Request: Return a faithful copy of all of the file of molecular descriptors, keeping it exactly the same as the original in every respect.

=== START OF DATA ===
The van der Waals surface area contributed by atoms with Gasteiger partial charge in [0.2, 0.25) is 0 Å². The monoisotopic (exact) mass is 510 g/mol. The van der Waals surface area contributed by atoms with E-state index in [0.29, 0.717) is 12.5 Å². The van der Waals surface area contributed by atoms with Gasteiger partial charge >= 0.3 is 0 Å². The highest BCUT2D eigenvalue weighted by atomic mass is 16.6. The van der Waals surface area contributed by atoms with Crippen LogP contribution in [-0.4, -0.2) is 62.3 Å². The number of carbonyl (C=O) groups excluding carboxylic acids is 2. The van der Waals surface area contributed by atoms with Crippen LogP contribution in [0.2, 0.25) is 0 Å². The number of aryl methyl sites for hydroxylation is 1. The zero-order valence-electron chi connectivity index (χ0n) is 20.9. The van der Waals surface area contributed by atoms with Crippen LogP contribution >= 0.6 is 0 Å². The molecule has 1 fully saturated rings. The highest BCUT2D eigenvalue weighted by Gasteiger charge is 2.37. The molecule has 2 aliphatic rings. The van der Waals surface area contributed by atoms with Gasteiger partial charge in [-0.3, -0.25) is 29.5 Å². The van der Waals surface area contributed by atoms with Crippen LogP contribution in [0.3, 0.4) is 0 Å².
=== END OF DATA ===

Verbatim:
The van der Waals surface area contributed by atoms with Gasteiger partial charge in [0.2, 0.25) is 0 Å². The monoisotopic (exact) mass is 510 g/mol. The van der Waals surface area contributed by atoms with E-state index in [0.29, 0.717) is 12.5 Å². The van der Waals surface area contributed by atoms with Gasteiger partial charge >= 0.3 is 0 Å². The highest BCUT2D eigenvalue weighted by atomic mass is 16.6. The van der Waals surface area contributed by atoms with Crippen LogP contribution in [-0.4, -0.2) is 62.3 Å². The number of carbonyl (C=O) groups excluding carboxylic acids is 2. The van der Waals surface area contributed by atoms with Crippen LogP contribution in [0.2, 0.25) is 0 Å². The number of aryl methyl sites for hydroxylation is 1. The zero-order valence-electron chi connectivity index (χ0n) is 20.9. The van der Waals surface area contributed by atoms with Crippen LogP contribution >= 0.6 is 0 Å². The molecule has 1 fully saturated rings. The highest BCUT2D eigenvalue weighted by Gasteiger charge is 2.37. The molecule has 2 aliphatic rings. The van der Waals surface area contributed by atoms with Gasteiger partial charge in [-0.3, -0.25) is 29.5 Å². The van der Waals surface area contributed by atoms with Crippen LogP contribution in [0.3, 0.4) is 0 Å².